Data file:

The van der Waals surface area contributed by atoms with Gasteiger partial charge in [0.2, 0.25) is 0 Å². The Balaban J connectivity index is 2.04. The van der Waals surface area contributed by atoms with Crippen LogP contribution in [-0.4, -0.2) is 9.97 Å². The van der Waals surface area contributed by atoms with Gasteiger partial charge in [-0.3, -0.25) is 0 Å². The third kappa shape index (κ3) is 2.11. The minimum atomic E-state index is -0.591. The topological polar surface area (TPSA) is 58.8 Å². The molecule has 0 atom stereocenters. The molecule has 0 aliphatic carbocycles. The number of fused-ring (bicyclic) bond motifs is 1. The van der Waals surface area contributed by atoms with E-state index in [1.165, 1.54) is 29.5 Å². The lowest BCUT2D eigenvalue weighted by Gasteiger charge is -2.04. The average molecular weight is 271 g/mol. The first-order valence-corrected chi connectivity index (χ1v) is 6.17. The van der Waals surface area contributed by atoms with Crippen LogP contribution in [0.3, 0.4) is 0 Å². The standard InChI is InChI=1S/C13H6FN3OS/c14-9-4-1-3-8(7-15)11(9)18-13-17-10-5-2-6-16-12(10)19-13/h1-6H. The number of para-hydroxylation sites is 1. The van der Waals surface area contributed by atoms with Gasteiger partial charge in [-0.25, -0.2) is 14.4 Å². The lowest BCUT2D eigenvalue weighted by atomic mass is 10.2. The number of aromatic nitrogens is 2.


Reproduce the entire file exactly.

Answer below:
The van der Waals surface area contributed by atoms with Gasteiger partial charge in [0.2, 0.25) is 0 Å². The Balaban J connectivity index is 2.04. The van der Waals surface area contributed by atoms with Crippen LogP contribution in [-0.4, -0.2) is 9.97 Å². The van der Waals surface area contributed by atoms with Gasteiger partial charge in [-0.3, -0.25) is 0 Å². The third kappa shape index (κ3) is 2.11. The minimum atomic E-state index is -0.591. The topological polar surface area (TPSA) is 58.8 Å². The molecule has 0 atom stereocenters. The molecule has 0 aliphatic carbocycles. The number of fused-ring (bicyclic) bond motifs is 1. The van der Waals surface area contributed by atoms with E-state index in [1.165, 1.54) is 29.5 Å². The lowest BCUT2D eigenvalue weighted by Gasteiger charge is -2.04. The average molecular weight is 271 g/mol. The first-order valence-corrected chi connectivity index (χ1v) is 6.17. The van der Waals surface area contributed by atoms with Crippen LogP contribution in [0.3, 0.4) is 0 Å². The standard InChI is InChI=1S/C13H6FN3OS/c14-9-4-1-3-8(7-15)11(9)18-13-17-10-5-2-6-16-12(10)19-13/h1-6H. The number of para-hydroxylation sites is 1. The van der Waals surface area contributed by atoms with Gasteiger partial charge in [-0.25, -0.2) is 14.4 Å². The lowest BCUT2D eigenvalue weighted by atomic mass is 10.2. The number of aromatic nitrogens is 2.